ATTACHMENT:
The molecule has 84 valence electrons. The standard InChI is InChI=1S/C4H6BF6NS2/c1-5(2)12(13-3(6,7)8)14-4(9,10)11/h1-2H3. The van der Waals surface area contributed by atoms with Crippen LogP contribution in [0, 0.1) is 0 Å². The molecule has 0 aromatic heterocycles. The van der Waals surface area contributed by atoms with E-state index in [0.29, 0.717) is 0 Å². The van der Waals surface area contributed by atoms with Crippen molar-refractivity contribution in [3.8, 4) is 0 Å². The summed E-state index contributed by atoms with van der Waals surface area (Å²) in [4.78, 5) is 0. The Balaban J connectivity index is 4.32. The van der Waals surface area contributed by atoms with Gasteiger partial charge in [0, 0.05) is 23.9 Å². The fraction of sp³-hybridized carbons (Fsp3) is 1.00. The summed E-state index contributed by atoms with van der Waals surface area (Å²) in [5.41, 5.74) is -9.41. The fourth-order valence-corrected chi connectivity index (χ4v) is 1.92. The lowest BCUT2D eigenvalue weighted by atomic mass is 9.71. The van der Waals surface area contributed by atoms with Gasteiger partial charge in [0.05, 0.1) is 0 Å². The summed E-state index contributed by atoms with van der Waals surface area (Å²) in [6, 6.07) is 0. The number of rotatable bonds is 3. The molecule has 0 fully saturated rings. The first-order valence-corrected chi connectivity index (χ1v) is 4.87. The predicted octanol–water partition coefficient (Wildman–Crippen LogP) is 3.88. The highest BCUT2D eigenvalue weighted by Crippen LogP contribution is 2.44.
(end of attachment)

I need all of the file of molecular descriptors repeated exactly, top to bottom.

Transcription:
The molecule has 84 valence electrons. The standard InChI is InChI=1S/C4H6BF6NS2/c1-5(2)12(13-3(6,7)8)14-4(9,10)11/h1-2H3. The van der Waals surface area contributed by atoms with Crippen LogP contribution in [0, 0.1) is 0 Å². The molecule has 0 aromatic heterocycles. The van der Waals surface area contributed by atoms with E-state index in [0.29, 0.717) is 0 Å². The van der Waals surface area contributed by atoms with Crippen molar-refractivity contribution in [3.8, 4) is 0 Å². The summed E-state index contributed by atoms with van der Waals surface area (Å²) in [4.78, 5) is 0. The Balaban J connectivity index is 4.32. The van der Waals surface area contributed by atoms with Gasteiger partial charge in [0, 0.05) is 23.9 Å². The fraction of sp³-hybridized carbons (Fsp3) is 1.00. The summed E-state index contributed by atoms with van der Waals surface area (Å²) in [5.41, 5.74) is -9.41. The fourth-order valence-corrected chi connectivity index (χ4v) is 1.92. The lowest BCUT2D eigenvalue weighted by atomic mass is 9.71. The van der Waals surface area contributed by atoms with Gasteiger partial charge in [0.05, 0.1) is 0 Å². The summed E-state index contributed by atoms with van der Waals surface area (Å²) in [6, 6.07) is 0. The number of rotatable bonds is 3. The molecule has 0 fully saturated rings. The first-order valence-corrected chi connectivity index (χ1v) is 4.87. The predicted octanol–water partition coefficient (Wildman–Crippen LogP) is 3.88. The highest BCUT2D eigenvalue weighted by Crippen LogP contribution is 2.44.